The cause of liberty is a cause of too much dignity to be sullied by turbulence and tumult. It ought to be maintained in a manner suitable to her nature. Those who engage in it, should breathe a sedate, yet fervent spirit, animating them to actions of prudence, justice, modesty, bravery, humanity, and magnanimity. . . . I hope, my dear countrymen, that you will, in every colony, be on your guard against those, who may at any time endeavour to stir you up, under pretense of patriotism, to any measures disrespectful to our Sovereign and our mother country. Hot, rash, disorderly proceedings, injure the reputation of a people, as to wisdom, valour, and virtue, without procuring them the least benefit. I pray GOD, that he may be pleased to inspire you and your posterity, to the latest ages, with a spirit of which I have an idea, that I find a difficulty to express. To express it in the best manner I can, I mean a spirit, that shall so guide you, that it will be impossible to determine whether an American's character is most distinguishable, for its loyalty to his Sovereign, his duty to his mother country, his love of freedom, or his affection for his native soil. 
In these earlier years of the controversy Dickinson seems to have remained placidly unaware of the sordid realities of parliamentary huckstering, the details of which Franklin was daily noting in his letters. He seems honestly to have believed in the justice and good intentions of the King and his ministers, and he felt little sympathy for the New England malcontents. But as the debate dragged on, and the English politicians in whose rectitude he had professed confidence, clearly were playing into the hands of British trading interests, going so far as to seek to bolster up the falling fortunes of the East India Company at the expense of colonial merchants, he was impelled to speak with plebeian warmth. His Two Letters on the Tea Tax, written in November, 1773, are as vigorous in denunciation as Samuel Adams could have penned.
Five Ships, loaded with TEA, on their Way to America, and this with a View not only to enforce the Revenue Act, but to establish a Monopoly for the East-India Company, who have espoused the Cause of the Ministry; and hope to repair their broken Fortunes by the Ruin of American freedom and Liberty! No Wonder the Minds of the People are exasperated . . . to a degree of Madness. . . . Pray have you heard, whether they and the Ministers have not made a Property of us, and whether WE, our WIVES and CHILDREN, together, with the HARD EARNED FRUITS OF OUR LABOUR, are not made over to this almost bankrupt Company, to augment their Stock, and to repair their ruined Fortunes? Justice seems to have forsaken the old World. . . . The Rights of free States and Cities are swallowed up in Power. Subjects are considered as Property. . . . Are we . . . to be given up to the Disposal of the East-India Company? . . . . Their conduct in Asia, for some Years past, has given ample Proof, how little they regard the Laws of Nations, the Rights, Liberties, or Lives of Men. They have levied War, excited Rebellions, dethroned lawful Princes, and sacrificed Millions for the Sake of Gain . . . hackneyed as they are in Murders, Rapine, and Cruelty, [they] would sacrifice the Lives of Thousands to preserve their Trash, and enforce their measures. 
The ideal of a beneficent British Empire, extending English freedom through the world, appealed to the imagination of Dickinson; but the reality of British imperialism, "hackneyed in murders, rapine and cruelty," seeking to extend its exploitation to America, striking at the trade interests of Philadelphia and his merchant friends, was enough to disturb his legal calm. What fate awaited American rights and liberties if the London imperialists were permitted to prey upon them, he began to comprehend. The bones would be picked clean, and America would become another India. It was the deepening fear of such a possibility that sapped Dickinson's loyalty, and reconciled him to independence after the thing was done.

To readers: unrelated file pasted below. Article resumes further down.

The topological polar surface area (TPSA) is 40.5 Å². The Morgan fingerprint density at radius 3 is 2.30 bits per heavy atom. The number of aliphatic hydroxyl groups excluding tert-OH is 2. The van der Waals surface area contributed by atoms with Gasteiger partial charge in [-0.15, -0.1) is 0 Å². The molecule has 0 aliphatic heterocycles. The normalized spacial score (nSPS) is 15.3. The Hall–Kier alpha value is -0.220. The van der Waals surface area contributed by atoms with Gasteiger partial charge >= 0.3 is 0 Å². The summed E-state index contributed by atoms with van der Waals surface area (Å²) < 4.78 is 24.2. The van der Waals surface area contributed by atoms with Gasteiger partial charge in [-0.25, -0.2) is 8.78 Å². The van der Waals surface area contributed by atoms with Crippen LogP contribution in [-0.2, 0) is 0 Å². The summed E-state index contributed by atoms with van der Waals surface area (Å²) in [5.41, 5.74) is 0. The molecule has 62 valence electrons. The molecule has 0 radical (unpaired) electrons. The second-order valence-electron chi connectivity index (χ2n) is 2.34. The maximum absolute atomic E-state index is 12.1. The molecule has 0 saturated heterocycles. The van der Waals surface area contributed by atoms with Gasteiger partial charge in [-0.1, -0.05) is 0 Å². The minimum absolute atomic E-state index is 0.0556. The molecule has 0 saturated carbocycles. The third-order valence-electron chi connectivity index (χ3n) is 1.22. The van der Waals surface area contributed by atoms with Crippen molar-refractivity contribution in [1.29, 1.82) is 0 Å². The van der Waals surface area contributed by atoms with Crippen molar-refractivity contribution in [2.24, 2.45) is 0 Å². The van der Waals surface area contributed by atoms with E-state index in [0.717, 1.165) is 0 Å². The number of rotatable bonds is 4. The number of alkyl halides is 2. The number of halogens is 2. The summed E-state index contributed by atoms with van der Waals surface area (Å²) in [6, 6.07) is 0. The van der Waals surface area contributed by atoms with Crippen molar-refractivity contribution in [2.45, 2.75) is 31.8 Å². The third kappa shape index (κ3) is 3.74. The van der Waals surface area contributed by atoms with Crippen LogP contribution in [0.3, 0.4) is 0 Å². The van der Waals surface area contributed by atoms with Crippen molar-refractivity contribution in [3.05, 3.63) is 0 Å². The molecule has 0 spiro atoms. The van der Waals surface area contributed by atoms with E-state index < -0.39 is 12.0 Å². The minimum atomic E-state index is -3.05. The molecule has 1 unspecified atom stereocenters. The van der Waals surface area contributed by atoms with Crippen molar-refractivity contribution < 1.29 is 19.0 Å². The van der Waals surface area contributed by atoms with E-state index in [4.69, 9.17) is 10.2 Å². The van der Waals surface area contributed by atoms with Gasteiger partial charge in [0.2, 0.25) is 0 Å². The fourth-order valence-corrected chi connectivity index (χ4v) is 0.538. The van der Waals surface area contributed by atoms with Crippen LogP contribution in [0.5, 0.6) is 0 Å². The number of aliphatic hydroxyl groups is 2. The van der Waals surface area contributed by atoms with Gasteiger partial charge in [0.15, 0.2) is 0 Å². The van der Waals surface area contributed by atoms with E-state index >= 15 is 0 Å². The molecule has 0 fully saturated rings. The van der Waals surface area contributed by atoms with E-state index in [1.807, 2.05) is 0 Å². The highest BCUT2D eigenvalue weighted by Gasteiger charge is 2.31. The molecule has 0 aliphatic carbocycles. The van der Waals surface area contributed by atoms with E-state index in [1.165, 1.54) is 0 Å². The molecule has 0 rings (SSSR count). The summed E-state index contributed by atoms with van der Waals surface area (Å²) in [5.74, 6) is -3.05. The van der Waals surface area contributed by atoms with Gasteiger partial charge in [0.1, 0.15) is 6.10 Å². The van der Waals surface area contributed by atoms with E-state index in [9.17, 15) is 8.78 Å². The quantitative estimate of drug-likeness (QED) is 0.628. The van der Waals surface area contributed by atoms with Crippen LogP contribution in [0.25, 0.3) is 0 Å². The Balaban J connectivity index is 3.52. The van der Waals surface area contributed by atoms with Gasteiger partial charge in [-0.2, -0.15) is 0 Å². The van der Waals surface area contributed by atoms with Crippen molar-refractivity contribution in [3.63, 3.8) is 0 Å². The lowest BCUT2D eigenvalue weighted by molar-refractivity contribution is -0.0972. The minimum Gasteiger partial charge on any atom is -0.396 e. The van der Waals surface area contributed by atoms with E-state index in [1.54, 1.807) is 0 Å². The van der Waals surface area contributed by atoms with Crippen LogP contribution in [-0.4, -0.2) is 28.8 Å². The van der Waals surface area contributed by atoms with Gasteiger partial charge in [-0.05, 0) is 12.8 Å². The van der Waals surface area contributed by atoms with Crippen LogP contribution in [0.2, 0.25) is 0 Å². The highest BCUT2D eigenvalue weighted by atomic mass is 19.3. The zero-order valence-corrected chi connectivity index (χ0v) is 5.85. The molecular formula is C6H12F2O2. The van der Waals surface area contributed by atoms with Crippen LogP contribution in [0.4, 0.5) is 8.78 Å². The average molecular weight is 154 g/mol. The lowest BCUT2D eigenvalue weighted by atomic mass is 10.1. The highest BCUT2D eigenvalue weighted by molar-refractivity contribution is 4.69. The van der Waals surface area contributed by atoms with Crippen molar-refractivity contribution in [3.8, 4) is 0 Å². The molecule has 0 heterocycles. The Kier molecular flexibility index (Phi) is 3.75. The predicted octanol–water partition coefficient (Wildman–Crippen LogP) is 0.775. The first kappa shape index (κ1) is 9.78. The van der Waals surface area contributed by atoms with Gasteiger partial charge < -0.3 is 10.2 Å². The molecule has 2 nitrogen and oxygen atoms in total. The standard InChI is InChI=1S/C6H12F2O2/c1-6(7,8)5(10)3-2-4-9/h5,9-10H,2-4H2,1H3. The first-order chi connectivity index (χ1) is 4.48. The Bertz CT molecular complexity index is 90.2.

The later years of Dickinson were happier than those of the middle period. The conservative reaction that set in with the conclusion of peace carried the emerging party of nationalism back to the position of Whiggery, which Dickinson had tenaciously occupied. The leaders of that party were coming to agree on the necessity for a closer alignment in defense of property rule, and they gladly accepted Dickinson as an ally and co-worker. He was chosen a member of the Constitutional Convention, and there found a congenial audience for the exposition of his political principles. In the debates he spoke as a high Federalist who would like to go further toward the model of the British system than the state of the public mind rendered expedient. A strong and stable government, he believed, depended upon a just balance of king, lords, and commons.
A limited monarchy lie considered as one of the best governments in the world. He was not certain that the same blessings were derivable from any other form. It was certain that equal blessings had never yet been derived from any of the republican forms. A limited monarchy, however, was out of the question. The spirit of the times, the state of our affairs, forbade the experiment, if it were desirable. Was it possible, moreover, in the nature of things, to introduce it, even if these objects were less insuperable? A house of nobles was essential to such a government. Could these be created by a breath, or by a stroke of the pen? No. They were the growth of ages, and could only arise under a complication of circumstances none of which existed in this country. But, though a form the most perfect, perhaps, in itself, be unattainable, we must not despair.